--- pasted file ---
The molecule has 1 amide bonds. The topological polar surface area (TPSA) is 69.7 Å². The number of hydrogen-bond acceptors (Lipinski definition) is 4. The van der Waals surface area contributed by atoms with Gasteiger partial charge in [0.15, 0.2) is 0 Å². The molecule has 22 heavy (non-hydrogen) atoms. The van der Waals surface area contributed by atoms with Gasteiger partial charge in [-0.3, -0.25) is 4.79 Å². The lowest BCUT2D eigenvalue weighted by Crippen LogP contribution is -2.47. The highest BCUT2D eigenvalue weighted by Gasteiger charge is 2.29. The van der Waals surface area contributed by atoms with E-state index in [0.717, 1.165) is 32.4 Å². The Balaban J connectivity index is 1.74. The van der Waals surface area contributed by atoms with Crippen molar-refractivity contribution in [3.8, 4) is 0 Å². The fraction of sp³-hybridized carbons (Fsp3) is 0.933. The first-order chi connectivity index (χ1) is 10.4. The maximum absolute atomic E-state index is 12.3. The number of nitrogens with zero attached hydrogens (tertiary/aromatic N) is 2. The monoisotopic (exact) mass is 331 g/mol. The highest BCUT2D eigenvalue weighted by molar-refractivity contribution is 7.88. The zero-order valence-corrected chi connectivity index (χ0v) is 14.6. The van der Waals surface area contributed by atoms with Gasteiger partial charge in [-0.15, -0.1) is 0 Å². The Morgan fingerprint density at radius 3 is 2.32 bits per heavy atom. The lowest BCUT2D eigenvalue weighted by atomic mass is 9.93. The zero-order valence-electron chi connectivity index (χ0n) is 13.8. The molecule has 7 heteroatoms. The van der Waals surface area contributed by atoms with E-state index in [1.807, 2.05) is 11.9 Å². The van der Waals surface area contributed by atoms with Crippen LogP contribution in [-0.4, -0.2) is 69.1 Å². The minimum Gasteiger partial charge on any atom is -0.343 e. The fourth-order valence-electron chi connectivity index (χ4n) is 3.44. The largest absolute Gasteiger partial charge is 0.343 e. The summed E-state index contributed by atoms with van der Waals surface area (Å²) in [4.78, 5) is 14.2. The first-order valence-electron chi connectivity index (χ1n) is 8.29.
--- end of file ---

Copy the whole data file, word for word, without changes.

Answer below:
The molecule has 1 amide bonds. The topological polar surface area (TPSA) is 69.7 Å². The number of hydrogen-bond acceptors (Lipinski definition) is 4. The van der Waals surface area contributed by atoms with Gasteiger partial charge in [0.15, 0.2) is 0 Å². The molecule has 22 heavy (non-hydrogen) atoms. The van der Waals surface area contributed by atoms with Gasteiger partial charge in [-0.3, -0.25) is 4.79 Å². The lowest BCUT2D eigenvalue weighted by Crippen LogP contribution is -2.47. The highest BCUT2D eigenvalue weighted by Gasteiger charge is 2.29. The van der Waals surface area contributed by atoms with E-state index in [0.717, 1.165) is 32.4 Å². The Balaban J connectivity index is 1.74. The van der Waals surface area contributed by atoms with Crippen molar-refractivity contribution in [3.8, 4) is 0 Å². The fraction of sp³-hybridized carbons (Fsp3) is 0.933. The first-order chi connectivity index (χ1) is 10.4. The maximum absolute atomic E-state index is 12.3. The number of nitrogens with zero attached hydrogens (tertiary/aromatic N) is 2. The monoisotopic (exact) mass is 331 g/mol. The highest BCUT2D eigenvalue weighted by molar-refractivity contribution is 7.88. The zero-order valence-corrected chi connectivity index (χ0v) is 14.6. The van der Waals surface area contributed by atoms with Gasteiger partial charge in [-0.15, -0.1) is 0 Å². The Morgan fingerprint density at radius 3 is 2.32 bits per heavy atom. The lowest BCUT2D eigenvalue weighted by atomic mass is 9.93. The zero-order valence-electron chi connectivity index (χ0n) is 13.8. The molecule has 7 heteroatoms. The van der Waals surface area contributed by atoms with E-state index in [1.807, 2.05) is 11.9 Å². The van der Waals surface area contributed by atoms with Crippen LogP contribution in [-0.4, -0.2) is 69.1 Å². The minimum Gasteiger partial charge on any atom is -0.343 e. The fourth-order valence-electron chi connectivity index (χ4n) is 3.44. The largest absolute Gasteiger partial charge is 0.343 e. The summed E-state index contributed by atoms with van der Waals surface area (Å²) in [4.78, 5) is 14.2. The first-order valence-electron chi connectivity index (χ1n) is 8.29.